In order to familiarise me with the way things were done and with the subtleties of aircraft design I was assigned to the Drawing Change Notice (DCN) group under George Moss. George had been chief draftsman at Blackburn Aircraft until the plant closed and had then taken a job at Kingston to complete his days leading up to retirement. He turned out to be a first class mentor and taught me everything he could during the six months I worked in his group. We became quite close and I still have the slide rule (no electronic calculators in those days) that he gave me as encouragement for my efforts. I knew I had found my niche with aircraft engineering and my enthusiasm knew no bounds. I was so happy to be working in a field that really interested me.
    After six months I was chomping at the bit to move ahead in design and George helped me approach Harry Bucket, head of the electrical group. Shortly I was transferred and there I stayed for the rest of my time at Kingston. Those were exciting days, slipping down to the Harrier fuselage assembly line, sitting in the cockpit with mock-ups of instrument panels trying to find easy ways to route cables in and out and around numerous obstructions. Then it was back upstairs to the drawing board to modify general assembly drawings and to complete the wiring diagrams from which cable assemblies could be built. Those were perhaps the most satisfying and exciting days of my working life. I was young and enthusiastic, and felt that my efforts were very much appreciated. Harry was a great boss and his 'sidekick' Leo Simpson was also fun to work with.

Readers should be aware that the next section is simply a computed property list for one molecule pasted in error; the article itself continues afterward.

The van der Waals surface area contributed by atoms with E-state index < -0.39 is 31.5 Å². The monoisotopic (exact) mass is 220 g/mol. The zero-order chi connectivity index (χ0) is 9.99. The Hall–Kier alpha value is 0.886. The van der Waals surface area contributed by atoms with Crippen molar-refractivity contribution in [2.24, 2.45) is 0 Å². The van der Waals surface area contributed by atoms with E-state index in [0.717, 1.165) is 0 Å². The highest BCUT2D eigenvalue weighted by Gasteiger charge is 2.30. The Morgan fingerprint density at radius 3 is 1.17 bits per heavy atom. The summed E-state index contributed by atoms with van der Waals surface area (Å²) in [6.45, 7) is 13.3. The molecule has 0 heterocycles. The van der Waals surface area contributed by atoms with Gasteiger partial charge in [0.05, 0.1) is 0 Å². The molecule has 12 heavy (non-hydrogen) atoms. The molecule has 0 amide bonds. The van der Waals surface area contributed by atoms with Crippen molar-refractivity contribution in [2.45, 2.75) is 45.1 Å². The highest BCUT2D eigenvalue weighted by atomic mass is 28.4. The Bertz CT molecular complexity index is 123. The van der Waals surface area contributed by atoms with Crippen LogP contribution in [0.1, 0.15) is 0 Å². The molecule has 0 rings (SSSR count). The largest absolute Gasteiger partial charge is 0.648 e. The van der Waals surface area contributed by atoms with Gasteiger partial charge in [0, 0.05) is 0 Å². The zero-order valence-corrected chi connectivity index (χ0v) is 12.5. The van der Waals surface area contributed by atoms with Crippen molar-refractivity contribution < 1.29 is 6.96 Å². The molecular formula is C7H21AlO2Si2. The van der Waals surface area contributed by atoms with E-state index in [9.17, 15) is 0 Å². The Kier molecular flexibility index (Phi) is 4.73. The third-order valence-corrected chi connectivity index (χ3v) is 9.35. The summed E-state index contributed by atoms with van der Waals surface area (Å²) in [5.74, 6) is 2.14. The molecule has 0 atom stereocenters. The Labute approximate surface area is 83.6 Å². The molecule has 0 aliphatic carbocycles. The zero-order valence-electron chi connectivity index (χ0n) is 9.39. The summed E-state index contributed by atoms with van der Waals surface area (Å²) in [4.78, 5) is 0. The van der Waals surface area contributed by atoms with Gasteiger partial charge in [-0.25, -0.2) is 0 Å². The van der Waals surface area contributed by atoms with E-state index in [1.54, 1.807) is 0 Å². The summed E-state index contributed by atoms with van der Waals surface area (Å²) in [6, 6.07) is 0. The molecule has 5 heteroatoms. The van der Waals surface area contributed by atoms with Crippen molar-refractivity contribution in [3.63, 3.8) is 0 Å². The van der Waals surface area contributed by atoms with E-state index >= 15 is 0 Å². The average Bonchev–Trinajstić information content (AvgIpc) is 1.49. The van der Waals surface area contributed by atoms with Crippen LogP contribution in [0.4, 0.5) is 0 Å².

Stan Whale was chief draftsman at the time and was well respected by everyone. Stan's office was at the back of the drawing office and he kept a pretty good eye on what was going on. Any persistent signs of slacking off and he made a strategic walk past the offender's area. We all learned to keep our heads down. This was even more true when a visit from Sir Sydney Camm was scheduled.
    I well remember the day that the P.1154 was cancelled. This was to have been a larger, supersonic, development of the Harrier but the government of the day made it clear that they were intent on closing the programme down. This was a particular disappointment for me as I had already been told that I would be assigned to the project. A protest was organised in London and we were given the day off to march with appropriate banners. Alas, it made no difference and the P.1154 was cancelled.